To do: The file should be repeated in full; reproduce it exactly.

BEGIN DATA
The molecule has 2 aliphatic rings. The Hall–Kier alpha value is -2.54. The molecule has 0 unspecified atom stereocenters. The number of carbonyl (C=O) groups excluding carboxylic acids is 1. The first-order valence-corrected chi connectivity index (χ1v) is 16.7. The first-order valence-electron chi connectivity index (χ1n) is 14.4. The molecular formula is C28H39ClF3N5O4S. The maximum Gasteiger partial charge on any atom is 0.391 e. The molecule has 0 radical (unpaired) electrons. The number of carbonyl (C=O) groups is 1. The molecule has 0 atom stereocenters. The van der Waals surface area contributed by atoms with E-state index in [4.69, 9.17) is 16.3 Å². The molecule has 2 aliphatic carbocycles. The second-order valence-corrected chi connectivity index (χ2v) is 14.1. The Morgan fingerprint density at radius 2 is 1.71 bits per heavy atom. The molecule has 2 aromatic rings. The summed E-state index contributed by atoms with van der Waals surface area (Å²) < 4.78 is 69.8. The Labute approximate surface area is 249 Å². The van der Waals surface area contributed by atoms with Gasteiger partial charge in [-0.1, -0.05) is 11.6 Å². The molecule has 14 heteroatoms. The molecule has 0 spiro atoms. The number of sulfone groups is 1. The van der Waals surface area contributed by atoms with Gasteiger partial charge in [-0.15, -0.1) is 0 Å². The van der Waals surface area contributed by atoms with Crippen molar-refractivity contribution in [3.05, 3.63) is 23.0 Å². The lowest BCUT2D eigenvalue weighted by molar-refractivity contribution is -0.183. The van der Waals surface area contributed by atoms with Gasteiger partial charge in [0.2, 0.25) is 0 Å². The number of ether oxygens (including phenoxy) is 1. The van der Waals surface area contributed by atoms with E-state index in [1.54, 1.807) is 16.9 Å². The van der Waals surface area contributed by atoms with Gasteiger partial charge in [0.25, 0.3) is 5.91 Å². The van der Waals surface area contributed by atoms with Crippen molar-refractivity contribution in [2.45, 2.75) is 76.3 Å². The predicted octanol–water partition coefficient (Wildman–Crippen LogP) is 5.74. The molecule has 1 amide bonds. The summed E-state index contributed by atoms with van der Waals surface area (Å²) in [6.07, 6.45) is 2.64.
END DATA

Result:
The molecule has 2 aliphatic rings. The Hall–Kier alpha value is -2.54. The molecule has 0 unspecified atom stereocenters. The number of carbonyl (C=O) groups excluding carboxylic acids is 1. The first-order valence-corrected chi connectivity index (χ1v) is 16.7. The first-order valence-electron chi connectivity index (χ1n) is 14.4. The molecular formula is C28H39ClF3N5O4S. The maximum Gasteiger partial charge on any atom is 0.391 e. The molecule has 0 radical (unpaired) electrons. The number of carbonyl (C=O) groups is 1. The molecule has 0 atom stereocenters. The van der Waals surface area contributed by atoms with E-state index in [4.69, 9.17) is 16.3 Å². The molecule has 2 aliphatic carbocycles. The second-order valence-corrected chi connectivity index (χ2v) is 14.1. The Morgan fingerprint density at radius 2 is 1.71 bits per heavy atom. The molecule has 2 aromatic rings. The summed E-state index contributed by atoms with van der Waals surface area (Å²) < 4.78 is 69.8. The Labute approximate surface area is 249 Å². The van der Waals surface area contributed by atoms with Gasteiger partial charge in [-0.1, -0.05) is 11.6 Å². The molecule has 14 heteroatoms. The molecule has 0 spiro atoms. The number of sulfone groups is 1. The van der Waals surface area contributed by atoms with Gasteiger partial charge in [-0.15, -0.1) is 0 Å². The van der Waals surface area contributed by atoms with Crippen molar-refractivity contribution in [3.05, 3.63) is 23.0 Å². The lowest BCUT2D eigenvalue weighted by molar-refractivity contribution is -0.183. The van der Waals surface area contributed by atoms with Gasteiger partial charge in [0.2, 0.25) is 0 Å². The number of ether oxygens (including phenoxy) is 1. The van der Waals surface area contributed by atoms with E-state index in [1.54, 1.807) is 16.9 Å². The van der Waals surface area contributed by atoms with Gasteiger partial charge in [0.25, 0.3) is 5.91 Å². The van der Waals surface area contributed by atoms with Crippen molar-refractivity contribution in [2.45, 2.75) is 76.3 Å². The predicted octanol–water partition coefficient (Wildman–Crippen LogP) is 5.74. The molecule has 1 amide bonds. The summed E-state index contributed by atoms with van der Waals surface area (Å²) in [6.07, 6.45) is 2.64.